Microsoft SQL 2012 Licensing Changes

Microsoft have this week announced some relatively major changes to the SQL 2012 product line up and it’s licensing.


There are now 3 editions of SQL Server:

  • Standard
  • Enterprise
  • Business Intelligence


Here’s the big change – there’s no more Per CPU licensing…now it’s by Core.

This is a major, although not wholly unexpected, move by Microsoft. Other vendors such as Oracle have long charged by the core but Microsoft have always stayed with physical sockets as their measure…until now.

I’ve been expecting this for a while, especially as 6-core processors become more commonplace and Intel keep making them more powerful. What once took 2 processors can now be done with 1 and what once took 4 now needs just 2, so Microsoft must have been seeing a decline in their SQL revenue over the last 18 months or so.

To break down the licensing:

Standard = Per Core or Server + CAL

Enterprise = Per Core only

Business Intelligence = Server + CAL only

You’ll notice that the new Business Intelligence (BI) edition is Server+CAL only so what should you do if you have external/anonymous users and/or a huge number of people accessing the BI server/s? SQL Enterprise Edition 2012 contains ALL features of the BI edition so use that to license by core.

Let’s go a little deeper into the licensing and see what else there is for us Smile

It’s worth noting that “Core based licences will be sold in 2 core packs.” but a big clause is:

“To license a physical server properly, you must license all cores in the server with a minimum of 4 cores required for each physical processor in the server.”

This means if you’re running with dual core CPU’s you’re going to have to buy more cores than you have. <—This will be a big cause of outrage I’m sure however it does mean that as you upgrade your server hardware and get CPUs with higher core counts, there won’t be a big extra licensing cost.

Transition to new Licensing Models

Whenever Microsoft bring out new versions of software and change the licensing rules, the big question is always “What if I need to buy new licenses in the meantime?” and we, as partners, have to work to make sure that we help customers future proof any investments they make in the run up to the new product release.

What’s the deal with the run up to SQL 2012?

  • After 30/06/12, no Enterprise Edition Server licenses will be sold. (EA/EAP customers will have until their next renewal after 30/06/12 to purchase additional server licences for current projects.)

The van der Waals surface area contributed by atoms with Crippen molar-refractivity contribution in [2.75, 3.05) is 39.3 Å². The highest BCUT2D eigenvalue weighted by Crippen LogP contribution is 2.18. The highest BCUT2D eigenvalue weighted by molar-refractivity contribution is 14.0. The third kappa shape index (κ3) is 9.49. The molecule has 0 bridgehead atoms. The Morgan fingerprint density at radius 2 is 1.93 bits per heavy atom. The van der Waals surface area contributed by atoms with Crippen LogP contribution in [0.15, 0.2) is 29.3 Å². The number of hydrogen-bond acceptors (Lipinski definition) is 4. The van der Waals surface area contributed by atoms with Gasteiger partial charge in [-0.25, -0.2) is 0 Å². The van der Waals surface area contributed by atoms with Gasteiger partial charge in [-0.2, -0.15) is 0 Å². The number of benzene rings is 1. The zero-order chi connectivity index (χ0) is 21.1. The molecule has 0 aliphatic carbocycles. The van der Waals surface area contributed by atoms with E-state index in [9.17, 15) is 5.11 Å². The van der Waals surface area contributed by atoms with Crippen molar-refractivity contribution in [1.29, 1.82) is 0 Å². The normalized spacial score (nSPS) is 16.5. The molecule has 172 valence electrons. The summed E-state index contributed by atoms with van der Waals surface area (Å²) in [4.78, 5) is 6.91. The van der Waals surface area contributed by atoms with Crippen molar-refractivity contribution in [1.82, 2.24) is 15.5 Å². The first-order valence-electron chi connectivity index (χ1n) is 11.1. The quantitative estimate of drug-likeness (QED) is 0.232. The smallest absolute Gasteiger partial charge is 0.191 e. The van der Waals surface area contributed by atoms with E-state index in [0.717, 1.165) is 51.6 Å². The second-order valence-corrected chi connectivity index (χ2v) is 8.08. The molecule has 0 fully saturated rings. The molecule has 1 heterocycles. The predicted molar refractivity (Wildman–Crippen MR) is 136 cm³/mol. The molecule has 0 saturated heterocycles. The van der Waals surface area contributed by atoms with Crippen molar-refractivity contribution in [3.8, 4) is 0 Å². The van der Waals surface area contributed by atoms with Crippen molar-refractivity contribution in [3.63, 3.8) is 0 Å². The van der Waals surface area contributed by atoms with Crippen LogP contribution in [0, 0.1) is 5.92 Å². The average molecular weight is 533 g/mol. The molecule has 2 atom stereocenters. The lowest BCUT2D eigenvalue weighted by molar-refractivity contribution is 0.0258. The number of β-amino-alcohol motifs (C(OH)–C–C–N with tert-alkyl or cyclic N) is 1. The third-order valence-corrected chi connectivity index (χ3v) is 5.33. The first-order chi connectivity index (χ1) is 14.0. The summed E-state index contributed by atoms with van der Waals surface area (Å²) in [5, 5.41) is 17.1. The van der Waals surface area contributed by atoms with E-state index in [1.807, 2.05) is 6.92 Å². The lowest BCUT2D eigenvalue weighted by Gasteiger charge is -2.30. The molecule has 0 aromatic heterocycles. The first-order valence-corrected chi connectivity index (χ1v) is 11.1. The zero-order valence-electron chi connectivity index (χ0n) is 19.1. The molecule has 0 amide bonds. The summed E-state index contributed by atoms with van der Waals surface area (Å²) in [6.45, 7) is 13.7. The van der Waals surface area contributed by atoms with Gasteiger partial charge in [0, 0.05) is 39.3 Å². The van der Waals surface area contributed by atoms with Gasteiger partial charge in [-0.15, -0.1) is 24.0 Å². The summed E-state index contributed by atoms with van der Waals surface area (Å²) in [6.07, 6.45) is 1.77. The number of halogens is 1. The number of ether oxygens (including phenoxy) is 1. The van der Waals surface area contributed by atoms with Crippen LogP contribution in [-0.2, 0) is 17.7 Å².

• All existing SQL Enterprise Editions licensed via Server + CAL with SA (Software Assurance) can be upgraded to SQL 2012 and the SA can be maintained to provide access to future updates.
  • Here’s a point to take note of:
  • Newly purchased Enterprise Edition (EE) 2012 server licenses and/or those server licenses upgraded via SA will be limited to server deployments with 20 cores or less.
  • Customers with processor licenses under SA can upgrade to SQL 2012 at no additional cost.
  • At the end of the SA term, processor licences can be exchanged for core licenses and the SA can then be renewed.
  • SQL Std & Enterprise Processor licensed covered with SA will be exchanged for a minimum of 4 core licenses or the actual number of cores in use.
  • SQL DataCenter (a version of 2008 that’s disappearing in 2012) will swap out for a minimum of 8 cores or the actual number of processors in use.

There are some other rules and guides around the ability to add core licenses mid term to an EA/EAP etc but I don’t want to make this section TOO big!


Microsoft have released estimated pricing in dollars so let’s take a look at that and see how it stacks up to current 2008 R2 costs.


So you’re looking at $7172 at a minimum for a SQL Std server which stacks up pretty well against the current processor licensing costs. I’m sure people will find scenarios where this is more expensive but they’ll surely forget to take into account all the new features like Project Crescent & Juneau that have been integrated into the new editions, and so I don’t think that price should really be the big thing here.

Any other editions available?

SQL Datacenter, Workgroup & Standard for Small Business editions are all being retired with the 2012 release.

Web Edition will only be available to hosters via SPLA (Service Provider License Agreement).

Developer, Express & Compact editions will continue to be available in the same ways as right now.